Adrian Slatcher writes poetry, fiction and criticism, and lives in Manchester.
Gwendoline Riley came to attention with her slim first novel “Cold Water” in 2002. Immediately acclaimed, it caused particular interest in Manchester, where she lived, where it was set, and where she’d studied creative writing a couple of years after me. As a young writer, she appeared fully-formed, with a fluid, expressive prose style that brought alive the somewhat mundane adventures in a Manchester dive bar, of Carmel, her protagonist. That bar, a barely disguised Night and Day Cafe on Oldham Street was, and is, one of Manchester’s little musical meccas – a first stop for any band in the city, and Riley’s debut was that rare success, a novel that accurately portrayed a still contemporary millieu, where young bands, writers and artists waited for success in appalling bedsits, and with minimum wage jobs. But whereas most novels of Northern verite, are grim in the extreme, Carmel was a dreamer, and Riley’s prose had some of the luminosity of literary hero Fitzgerald. Second novel “Sick Notes” came quickly after the first, and was almost a “part 2” to the debut, whilst her third novel, “Joshua Spassky”, saw her relocate her vision to the United States. On the few occasions I met her or heard her read, I was always struck, not my her precocity, but her serious intent, and genuine admiration for good literature. The books remain far more lasting than their specific time and place might suggest, if only because of her fully-formed style. In 2012, after moving from Manchester to London, via Edinburgh, Riley’s 4th novel “Opposed Positions” was published, a recognisable continuation of her style that shows a maturing of her concerns.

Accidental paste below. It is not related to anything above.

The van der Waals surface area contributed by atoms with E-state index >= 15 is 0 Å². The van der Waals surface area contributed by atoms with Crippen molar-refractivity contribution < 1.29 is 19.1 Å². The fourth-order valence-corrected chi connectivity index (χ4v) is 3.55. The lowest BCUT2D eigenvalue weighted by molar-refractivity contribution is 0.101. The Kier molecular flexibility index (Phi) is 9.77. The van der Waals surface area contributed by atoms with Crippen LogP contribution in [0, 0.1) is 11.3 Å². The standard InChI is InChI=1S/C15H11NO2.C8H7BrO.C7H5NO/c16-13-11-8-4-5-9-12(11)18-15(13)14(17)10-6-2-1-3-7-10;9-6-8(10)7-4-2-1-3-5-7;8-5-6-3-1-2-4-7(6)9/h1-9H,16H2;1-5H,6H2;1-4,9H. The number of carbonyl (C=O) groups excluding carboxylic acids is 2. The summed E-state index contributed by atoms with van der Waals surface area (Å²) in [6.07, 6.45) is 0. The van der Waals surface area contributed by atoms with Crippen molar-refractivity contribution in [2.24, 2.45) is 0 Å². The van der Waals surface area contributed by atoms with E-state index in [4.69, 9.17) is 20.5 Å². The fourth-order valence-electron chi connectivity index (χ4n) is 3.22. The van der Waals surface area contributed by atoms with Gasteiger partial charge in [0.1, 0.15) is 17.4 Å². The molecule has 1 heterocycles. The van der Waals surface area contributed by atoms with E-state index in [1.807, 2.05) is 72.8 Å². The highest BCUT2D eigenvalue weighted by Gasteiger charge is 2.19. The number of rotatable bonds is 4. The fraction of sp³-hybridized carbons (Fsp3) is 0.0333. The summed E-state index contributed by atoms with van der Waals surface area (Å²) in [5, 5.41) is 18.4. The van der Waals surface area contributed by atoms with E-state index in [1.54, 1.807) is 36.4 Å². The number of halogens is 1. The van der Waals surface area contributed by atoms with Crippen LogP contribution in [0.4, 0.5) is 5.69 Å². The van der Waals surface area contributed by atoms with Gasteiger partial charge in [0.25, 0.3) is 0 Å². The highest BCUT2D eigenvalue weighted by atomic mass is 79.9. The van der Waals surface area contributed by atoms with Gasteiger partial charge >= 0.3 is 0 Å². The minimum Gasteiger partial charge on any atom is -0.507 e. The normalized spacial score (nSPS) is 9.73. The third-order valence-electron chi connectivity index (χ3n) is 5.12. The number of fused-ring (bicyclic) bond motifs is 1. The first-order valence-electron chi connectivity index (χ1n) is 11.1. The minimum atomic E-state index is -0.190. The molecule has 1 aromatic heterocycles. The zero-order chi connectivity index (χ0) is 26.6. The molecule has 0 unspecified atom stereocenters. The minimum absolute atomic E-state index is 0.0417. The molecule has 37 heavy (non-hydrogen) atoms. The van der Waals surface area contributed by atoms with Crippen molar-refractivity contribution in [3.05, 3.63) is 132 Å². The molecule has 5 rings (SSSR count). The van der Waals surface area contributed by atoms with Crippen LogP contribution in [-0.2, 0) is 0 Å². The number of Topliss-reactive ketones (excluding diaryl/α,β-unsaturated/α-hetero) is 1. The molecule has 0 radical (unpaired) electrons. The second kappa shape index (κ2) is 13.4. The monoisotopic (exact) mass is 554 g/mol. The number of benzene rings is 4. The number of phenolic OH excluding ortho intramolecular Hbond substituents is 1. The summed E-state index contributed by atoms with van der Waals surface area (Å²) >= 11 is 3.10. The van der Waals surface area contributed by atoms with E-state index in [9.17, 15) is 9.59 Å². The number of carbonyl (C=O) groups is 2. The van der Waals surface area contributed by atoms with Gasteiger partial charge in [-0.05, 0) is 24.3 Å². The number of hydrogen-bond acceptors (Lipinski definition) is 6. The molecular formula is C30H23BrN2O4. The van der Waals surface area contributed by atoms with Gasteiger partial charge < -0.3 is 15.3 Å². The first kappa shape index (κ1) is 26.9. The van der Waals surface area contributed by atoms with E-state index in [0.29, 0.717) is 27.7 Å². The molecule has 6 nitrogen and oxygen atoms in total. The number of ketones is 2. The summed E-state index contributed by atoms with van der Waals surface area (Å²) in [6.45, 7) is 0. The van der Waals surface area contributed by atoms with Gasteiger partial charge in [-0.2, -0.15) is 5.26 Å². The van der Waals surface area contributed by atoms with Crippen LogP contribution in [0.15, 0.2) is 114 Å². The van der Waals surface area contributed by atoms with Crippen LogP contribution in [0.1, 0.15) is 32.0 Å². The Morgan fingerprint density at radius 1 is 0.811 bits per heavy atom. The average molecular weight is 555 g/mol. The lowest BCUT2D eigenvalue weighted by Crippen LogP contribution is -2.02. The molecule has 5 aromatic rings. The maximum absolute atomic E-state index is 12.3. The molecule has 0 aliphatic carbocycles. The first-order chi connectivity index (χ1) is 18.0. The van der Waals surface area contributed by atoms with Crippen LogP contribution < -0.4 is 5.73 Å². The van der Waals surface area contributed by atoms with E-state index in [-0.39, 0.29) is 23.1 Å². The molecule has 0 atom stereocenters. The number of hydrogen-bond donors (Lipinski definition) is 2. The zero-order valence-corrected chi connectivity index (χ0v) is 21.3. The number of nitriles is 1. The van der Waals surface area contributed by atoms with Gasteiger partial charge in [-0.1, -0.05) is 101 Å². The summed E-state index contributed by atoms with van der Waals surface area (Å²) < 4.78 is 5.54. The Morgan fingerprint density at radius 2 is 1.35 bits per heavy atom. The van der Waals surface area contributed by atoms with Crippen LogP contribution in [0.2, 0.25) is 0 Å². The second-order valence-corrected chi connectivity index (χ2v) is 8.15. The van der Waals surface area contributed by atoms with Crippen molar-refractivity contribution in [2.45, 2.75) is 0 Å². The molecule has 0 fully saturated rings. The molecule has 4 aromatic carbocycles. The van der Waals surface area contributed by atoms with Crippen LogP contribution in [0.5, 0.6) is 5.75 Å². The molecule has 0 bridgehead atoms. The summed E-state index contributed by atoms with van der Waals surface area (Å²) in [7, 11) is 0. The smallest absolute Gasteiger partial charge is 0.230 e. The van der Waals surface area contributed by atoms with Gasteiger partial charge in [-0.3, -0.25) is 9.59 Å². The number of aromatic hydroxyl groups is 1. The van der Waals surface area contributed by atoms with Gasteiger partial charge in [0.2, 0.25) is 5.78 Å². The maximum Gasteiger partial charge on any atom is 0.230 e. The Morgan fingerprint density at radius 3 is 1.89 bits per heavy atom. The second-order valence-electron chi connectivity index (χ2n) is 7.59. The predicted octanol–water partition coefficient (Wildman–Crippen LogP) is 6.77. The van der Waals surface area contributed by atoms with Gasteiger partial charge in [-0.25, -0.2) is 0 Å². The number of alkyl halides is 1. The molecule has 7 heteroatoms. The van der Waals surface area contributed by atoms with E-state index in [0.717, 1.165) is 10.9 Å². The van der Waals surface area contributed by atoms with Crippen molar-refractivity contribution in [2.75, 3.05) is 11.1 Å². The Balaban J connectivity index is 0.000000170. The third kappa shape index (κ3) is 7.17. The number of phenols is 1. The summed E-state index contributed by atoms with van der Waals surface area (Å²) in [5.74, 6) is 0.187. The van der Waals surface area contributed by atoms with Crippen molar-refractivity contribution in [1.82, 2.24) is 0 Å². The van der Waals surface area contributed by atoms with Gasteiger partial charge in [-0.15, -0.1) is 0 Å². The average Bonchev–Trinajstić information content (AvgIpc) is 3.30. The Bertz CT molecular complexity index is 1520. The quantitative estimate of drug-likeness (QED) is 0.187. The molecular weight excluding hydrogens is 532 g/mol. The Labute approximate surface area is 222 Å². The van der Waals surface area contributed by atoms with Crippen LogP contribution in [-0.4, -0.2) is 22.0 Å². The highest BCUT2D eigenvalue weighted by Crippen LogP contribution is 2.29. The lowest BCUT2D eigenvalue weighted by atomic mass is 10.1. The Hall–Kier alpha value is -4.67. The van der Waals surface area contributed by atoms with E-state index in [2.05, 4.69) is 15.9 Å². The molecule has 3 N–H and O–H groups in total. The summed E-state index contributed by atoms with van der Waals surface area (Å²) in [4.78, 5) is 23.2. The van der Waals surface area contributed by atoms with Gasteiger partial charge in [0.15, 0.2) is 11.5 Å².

Wikipedia entry for Gwendoline Riley